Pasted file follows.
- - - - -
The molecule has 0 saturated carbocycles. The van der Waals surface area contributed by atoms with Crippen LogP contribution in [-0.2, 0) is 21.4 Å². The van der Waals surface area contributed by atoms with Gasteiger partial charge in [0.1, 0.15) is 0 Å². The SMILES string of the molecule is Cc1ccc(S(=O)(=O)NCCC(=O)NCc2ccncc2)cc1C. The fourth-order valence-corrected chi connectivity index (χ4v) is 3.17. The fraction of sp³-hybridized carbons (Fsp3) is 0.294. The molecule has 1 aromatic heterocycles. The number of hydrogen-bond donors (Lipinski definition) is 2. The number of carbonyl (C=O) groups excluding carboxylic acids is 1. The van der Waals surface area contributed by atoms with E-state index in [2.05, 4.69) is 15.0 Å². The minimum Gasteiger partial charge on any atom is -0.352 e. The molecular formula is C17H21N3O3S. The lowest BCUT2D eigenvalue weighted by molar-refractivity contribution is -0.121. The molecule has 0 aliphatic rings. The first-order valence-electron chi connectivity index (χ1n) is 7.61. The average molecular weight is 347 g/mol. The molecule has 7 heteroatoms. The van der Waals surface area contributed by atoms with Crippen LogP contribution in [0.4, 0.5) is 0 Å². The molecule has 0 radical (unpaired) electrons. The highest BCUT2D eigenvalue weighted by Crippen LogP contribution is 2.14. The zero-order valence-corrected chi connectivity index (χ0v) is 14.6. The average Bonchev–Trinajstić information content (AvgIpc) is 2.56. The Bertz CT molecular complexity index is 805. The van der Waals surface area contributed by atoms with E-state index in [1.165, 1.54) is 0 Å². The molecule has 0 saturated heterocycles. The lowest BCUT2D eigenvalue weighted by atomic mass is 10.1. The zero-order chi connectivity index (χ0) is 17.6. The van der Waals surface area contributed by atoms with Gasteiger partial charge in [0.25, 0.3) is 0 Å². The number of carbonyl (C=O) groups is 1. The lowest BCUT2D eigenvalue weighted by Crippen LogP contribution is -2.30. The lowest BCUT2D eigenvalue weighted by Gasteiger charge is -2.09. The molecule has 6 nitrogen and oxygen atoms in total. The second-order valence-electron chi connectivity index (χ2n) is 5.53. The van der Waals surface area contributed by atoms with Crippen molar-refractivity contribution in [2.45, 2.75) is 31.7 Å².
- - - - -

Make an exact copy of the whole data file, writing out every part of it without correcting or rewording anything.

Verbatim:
The molecule has 0 saturated carbocycles. The van der Waals surface area contributed by atoms with Crippen LogP contribution in [-0.2, 0) is 21.4 Å². The van der Waals surface area contributed by atoms with Gasteiger partial charge in [0.1, 0.15) is 0 Å². The SMILES string of the molecule is Cc1ccc(S(=O)(=O)NCCC(=O)NCc2ccncc2)cc1C. The fourth-order valence-corrected chi connectivity index (χ4v) is 3.17. The fraction of sp³-hybridized carbons (Fsp3) is 0.294. The molecule has 1 aromatic heterocycles. The number of hydrogen-bond donors (Lipinski definition) is 2. The number of carbonyl (C=O) groups excluding carboxylic acids is 1. The van der Waals surface area contributed by atoms with E-state index in [2.05, 4.69) is 15.0 Å². The minimum Gasteiger partial charge on any atom is -0.352 e. The molecular formula is C17H21N3O3S. The lowest BCUT2D eigenvalue weighted by molar-refractivity contribution is -0.121. The molecule has 0 aliphatic rings. The first-order valence-electron chi connectivity index (χ1n) is 7.61. The average molecular weight is 347 g/mol. The molecule has 7 heteroatoms. The van der Waals surface area contributed by atoms with Crippen LogP contribution in [0.4, 0.5) is 0 Å². The molecule has 0 radical (unpaired) electrons. The highest BCUT2D eigenvalue weighted by Crippen LogP contribution is 2.14. The zero-order valence-corrected chi connectivity index (χ0v) is 14.6. The average Bonchev–Trinajstić information content (AvgIpc) is 2.56. The Bertz CT molecular complexity index is 805. The van der Waals surface area contributed by atoms with E-state index in [1.165, 1.54) is 0 Å². The molecule has 0 saturated heterocycles. The lowest BCUT2D eigenvalue weighted by atomic mass is 10.1. The zero-order chi connectivity index (χ0) is 17.6. The van der Waals surface area contributed by atoms with Gasteiger partial charge in [0.25, 0.3) is 0 Å². The number of carbonyl (C=O) groups is 1. The lowest BCUT2D eigenvalue weighted by Crippen LogP contribution is -2.30. The lowest BCUT2D eigenvalue weighted by Gasteiger charge is -2.09. The molecule has 6 nitrogen and oxygen atoms in total. The second-order valence-electron chi connectivity index (χ2n) is 5.53. The van der Waals surface area contributed by atoms with Crippen molar-refractivity contribution in [2.45, 2.75) is 31.7 Å².